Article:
Who is John Stuart Mill?

1200px John Stuart Mill By London Stereoscopic Company C1870

John Stuart Mill (1806-1873) is considered the most influential English-speaking philosopher of the nineteenth century. He defended the freedom of individuals against absolute state power. He was also an outspoken feminist, publishing The Subjection of Women in 1869 to promote equality between men and women. In addition to being a philosopher, he was also a political economist and politician.  Mill was a child prodigy, raised studying the tenets of utilitarian philosophy with his father (James Mill) and the founder of the movement (Jeremy Bentham). 

A central theme throughout Mill's work is the notion that individuals should strive to improve the common good, bettering the lives of all people.  In this class, we will be reading portions from Chapter 2 of Mill's book, On Utilitiarianism. The book was written to explain utilitarianism and defend it against criticism. You can read a PDF of the text here if you prefer to work through that (the password is in your instructor's email). 

Key Principle Utilitarianism: The Basics

Defining Utilitarianism

Here is how Mill defines the defining principle of utilitarianism:

The doctrine that the basis of morals is utility or the greatest happiness principle, holds that actions are right in proportion as they tend to promote happiness, wrong in proportion as they tend to produce the reverse of happiness. By 'happiness' is meant pleasure and the absence of pain; by 'unhappiness' is meant pain and the lack of pleasure. To give a clear view of the moral standard set up by the theory, much more needs to be said, especially about what things the doctrine includes in the ideas of pain and pleasure, and to what extent it leaves this as an open question. 

Breaking Down the Definition

There are some important concepts to note in this definition.

Utilitarianism is the theory that actions are right insofar as they produce happiness and wrong insofar as they produce unhappiness. For instance, suppose Jeffrey is choosing between going to the movies tonight or staying home and meditating. If Jeffrey enjoys the movies, but does not enjoy meditating, and nobody else will be affected, then he should go see a movie because it creates more happiness.  Pursuit of happiness is the relevant reason in deciding what to do.

Think about this in your own life.  Why do you choose burritos for dinner rather than wheat bran?  Why do you pay money for aspirin when you have a headache?  We constantly look for trades that will increase pleasure and reduce suffering.  

Utility is the property in an object, action, or other activity that produces pleasure. Disutility is the property that produces the opposite of pleasure (pain, boredom, frustration, etc).  The goal of utilitarianism is to try to maximize utility, thereby creating the most good for the greatest number of people.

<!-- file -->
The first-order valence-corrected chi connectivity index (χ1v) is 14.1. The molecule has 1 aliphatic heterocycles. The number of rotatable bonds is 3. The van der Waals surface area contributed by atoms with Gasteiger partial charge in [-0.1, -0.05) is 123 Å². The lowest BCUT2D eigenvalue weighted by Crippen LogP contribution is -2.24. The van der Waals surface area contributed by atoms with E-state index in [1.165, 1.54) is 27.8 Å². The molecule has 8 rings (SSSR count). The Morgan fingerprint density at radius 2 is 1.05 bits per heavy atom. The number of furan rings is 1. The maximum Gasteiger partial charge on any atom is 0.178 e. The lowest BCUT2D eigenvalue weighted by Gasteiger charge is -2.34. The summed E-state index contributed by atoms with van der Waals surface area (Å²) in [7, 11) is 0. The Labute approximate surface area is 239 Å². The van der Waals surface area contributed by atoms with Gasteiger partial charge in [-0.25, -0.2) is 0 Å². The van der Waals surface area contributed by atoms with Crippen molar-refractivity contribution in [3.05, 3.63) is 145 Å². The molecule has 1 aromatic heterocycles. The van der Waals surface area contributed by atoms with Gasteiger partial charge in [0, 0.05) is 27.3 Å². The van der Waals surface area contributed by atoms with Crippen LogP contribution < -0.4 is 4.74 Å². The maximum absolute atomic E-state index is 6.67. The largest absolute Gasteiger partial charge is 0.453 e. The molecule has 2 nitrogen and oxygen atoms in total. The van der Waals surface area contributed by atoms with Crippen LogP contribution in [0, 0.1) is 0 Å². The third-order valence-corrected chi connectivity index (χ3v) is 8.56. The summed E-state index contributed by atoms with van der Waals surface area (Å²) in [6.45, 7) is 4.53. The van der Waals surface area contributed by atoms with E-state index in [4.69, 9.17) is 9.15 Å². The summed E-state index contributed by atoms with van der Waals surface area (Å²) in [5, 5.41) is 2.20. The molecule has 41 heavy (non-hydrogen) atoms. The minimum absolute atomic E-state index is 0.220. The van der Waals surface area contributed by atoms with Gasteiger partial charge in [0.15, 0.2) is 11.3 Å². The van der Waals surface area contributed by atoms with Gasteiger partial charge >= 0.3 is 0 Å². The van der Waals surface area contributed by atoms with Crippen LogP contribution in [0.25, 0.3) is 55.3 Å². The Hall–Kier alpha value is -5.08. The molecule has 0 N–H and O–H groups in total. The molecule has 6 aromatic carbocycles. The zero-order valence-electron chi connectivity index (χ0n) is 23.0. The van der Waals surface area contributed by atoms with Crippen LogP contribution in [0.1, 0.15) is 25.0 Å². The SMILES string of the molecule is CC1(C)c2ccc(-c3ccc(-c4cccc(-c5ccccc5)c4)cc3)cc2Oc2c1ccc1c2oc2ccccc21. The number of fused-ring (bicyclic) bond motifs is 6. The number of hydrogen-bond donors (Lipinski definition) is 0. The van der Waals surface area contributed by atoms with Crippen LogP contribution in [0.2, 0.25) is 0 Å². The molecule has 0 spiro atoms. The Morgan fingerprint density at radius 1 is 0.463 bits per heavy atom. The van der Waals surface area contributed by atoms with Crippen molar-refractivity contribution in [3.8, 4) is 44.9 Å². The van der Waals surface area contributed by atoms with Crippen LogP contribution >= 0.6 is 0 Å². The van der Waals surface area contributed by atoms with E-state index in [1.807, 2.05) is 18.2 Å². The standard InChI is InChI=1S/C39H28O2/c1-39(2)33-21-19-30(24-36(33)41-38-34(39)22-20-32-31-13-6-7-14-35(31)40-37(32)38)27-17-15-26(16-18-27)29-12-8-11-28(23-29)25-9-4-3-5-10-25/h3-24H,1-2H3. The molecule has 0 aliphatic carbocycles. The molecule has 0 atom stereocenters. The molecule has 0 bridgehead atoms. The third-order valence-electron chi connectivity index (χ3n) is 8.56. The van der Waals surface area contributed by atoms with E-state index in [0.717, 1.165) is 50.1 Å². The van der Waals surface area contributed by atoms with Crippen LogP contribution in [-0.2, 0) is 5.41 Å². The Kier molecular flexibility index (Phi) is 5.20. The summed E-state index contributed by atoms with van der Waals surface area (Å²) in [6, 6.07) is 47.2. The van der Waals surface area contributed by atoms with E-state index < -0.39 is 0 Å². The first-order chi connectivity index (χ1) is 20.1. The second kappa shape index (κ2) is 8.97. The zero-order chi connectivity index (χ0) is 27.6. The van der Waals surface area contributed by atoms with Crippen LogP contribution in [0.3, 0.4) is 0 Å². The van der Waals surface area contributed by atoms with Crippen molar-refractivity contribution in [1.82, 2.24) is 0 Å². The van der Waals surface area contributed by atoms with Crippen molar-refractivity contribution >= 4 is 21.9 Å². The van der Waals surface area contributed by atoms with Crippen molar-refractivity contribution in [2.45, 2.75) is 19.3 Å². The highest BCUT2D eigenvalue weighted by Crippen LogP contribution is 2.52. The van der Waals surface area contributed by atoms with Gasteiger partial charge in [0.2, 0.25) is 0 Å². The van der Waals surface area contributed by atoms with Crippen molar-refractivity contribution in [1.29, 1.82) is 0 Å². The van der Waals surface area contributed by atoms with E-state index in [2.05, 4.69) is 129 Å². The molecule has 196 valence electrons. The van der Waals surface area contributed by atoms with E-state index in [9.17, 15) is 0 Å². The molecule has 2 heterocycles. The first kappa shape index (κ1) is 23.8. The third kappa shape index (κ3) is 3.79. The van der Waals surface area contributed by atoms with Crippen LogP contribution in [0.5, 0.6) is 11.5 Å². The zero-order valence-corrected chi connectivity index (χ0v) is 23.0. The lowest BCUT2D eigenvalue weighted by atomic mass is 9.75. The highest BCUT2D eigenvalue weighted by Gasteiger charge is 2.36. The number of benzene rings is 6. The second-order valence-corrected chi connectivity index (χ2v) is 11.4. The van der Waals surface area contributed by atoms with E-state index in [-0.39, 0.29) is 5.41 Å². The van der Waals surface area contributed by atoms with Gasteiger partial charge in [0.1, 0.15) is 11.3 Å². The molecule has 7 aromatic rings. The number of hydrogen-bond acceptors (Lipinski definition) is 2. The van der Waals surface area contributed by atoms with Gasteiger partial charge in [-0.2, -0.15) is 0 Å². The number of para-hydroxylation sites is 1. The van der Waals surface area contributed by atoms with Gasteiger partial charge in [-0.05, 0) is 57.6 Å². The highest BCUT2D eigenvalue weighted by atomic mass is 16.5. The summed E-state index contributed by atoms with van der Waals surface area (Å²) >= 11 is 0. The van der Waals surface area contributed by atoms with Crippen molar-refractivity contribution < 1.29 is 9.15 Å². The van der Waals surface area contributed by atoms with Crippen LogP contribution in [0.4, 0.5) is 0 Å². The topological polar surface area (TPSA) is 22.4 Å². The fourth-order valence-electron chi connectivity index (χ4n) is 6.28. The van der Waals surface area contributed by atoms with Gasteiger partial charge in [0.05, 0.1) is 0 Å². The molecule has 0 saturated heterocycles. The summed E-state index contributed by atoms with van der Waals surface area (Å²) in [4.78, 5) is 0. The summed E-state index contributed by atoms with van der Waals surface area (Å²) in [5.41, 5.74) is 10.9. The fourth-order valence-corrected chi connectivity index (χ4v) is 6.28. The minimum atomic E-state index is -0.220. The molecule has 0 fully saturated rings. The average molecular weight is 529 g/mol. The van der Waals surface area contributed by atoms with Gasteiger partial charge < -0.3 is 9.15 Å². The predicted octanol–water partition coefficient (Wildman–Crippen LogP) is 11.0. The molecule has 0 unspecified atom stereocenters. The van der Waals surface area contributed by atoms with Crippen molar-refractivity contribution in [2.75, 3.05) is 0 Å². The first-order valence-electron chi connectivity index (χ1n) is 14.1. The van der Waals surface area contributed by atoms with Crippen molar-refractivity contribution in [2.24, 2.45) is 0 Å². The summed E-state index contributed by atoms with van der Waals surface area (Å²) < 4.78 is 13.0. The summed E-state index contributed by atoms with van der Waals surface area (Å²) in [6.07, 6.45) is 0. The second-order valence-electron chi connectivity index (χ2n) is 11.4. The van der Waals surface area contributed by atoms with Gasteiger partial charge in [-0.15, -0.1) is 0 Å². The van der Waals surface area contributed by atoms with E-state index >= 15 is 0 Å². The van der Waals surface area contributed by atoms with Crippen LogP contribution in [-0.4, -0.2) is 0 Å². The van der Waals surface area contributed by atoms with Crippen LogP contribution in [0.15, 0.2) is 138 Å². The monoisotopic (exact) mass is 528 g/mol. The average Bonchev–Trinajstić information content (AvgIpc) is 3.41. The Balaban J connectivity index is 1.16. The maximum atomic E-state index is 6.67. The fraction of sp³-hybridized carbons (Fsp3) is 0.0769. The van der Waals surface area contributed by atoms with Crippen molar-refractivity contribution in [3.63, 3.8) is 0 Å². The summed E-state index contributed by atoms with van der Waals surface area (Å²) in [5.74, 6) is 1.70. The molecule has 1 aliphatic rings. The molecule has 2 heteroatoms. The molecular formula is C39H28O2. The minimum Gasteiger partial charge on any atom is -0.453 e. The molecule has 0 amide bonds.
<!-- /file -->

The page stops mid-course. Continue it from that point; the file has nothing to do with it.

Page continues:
The greatest happiness principle holds that we should pursue actions that produce the greatest amount of overall happiness.  Crucially, utilitarians think we must take into account the utility of everyone (everything) affected by a given decision.  We should maximize overall utility.


Sentience as Criterion for Moral Consideration

Utilitarians think everything that experiences pleasure or pain should have its interests count when determining what to do. Sentience is the capacity of a creature to experience utility.  People are sentient, as are many animals. Crucially, different creatures (even different individuals) might have more or less of a capacity to experience pain or pleasure.  Sentience can come in degrees.  Even individual people or animals might be more or less capable of experiencing levels of utility based on their experiences.

Gato Enervado Pola Presencia Dun Can

The Felicific Calculus

For utilitarians, determining the right thing to do is a matter of adding up the potential utility an action will produce for the sentient creatures affected.  For instance, suppose Jeffrey wants to go on vacation, but nobody is available to feed his cat Whiskers.  Determining whether the vacation is the right thing to do means weighing Jeffrey's potential vacation pleasure against Whiskers pain at going without food and water.

Jeremy Bentham called this the "Felicific Calculus" -- the mathematical approach to happiness that characterizes utilitarian thinking.

Argument Pleasure and the Good Life

Utilitarianism has a view of the good life which Mill argues for, namely:

that pleasure and freedom from pain are the only things that are desirable as ends, and that everything that is desirable at all is so either for the pleasure inherent in it or as means to the promotion of pleasure and the prevention of pain. (The utilitarian system has as many things that are desirable, in one way or the other, as any other theory of morality.)

Key Principle Pleasure as an Intrinsic Value

The Pleasure Argument Outlined

Mill argues that pleasure is an intrinsic value for all actions, but what does that mean?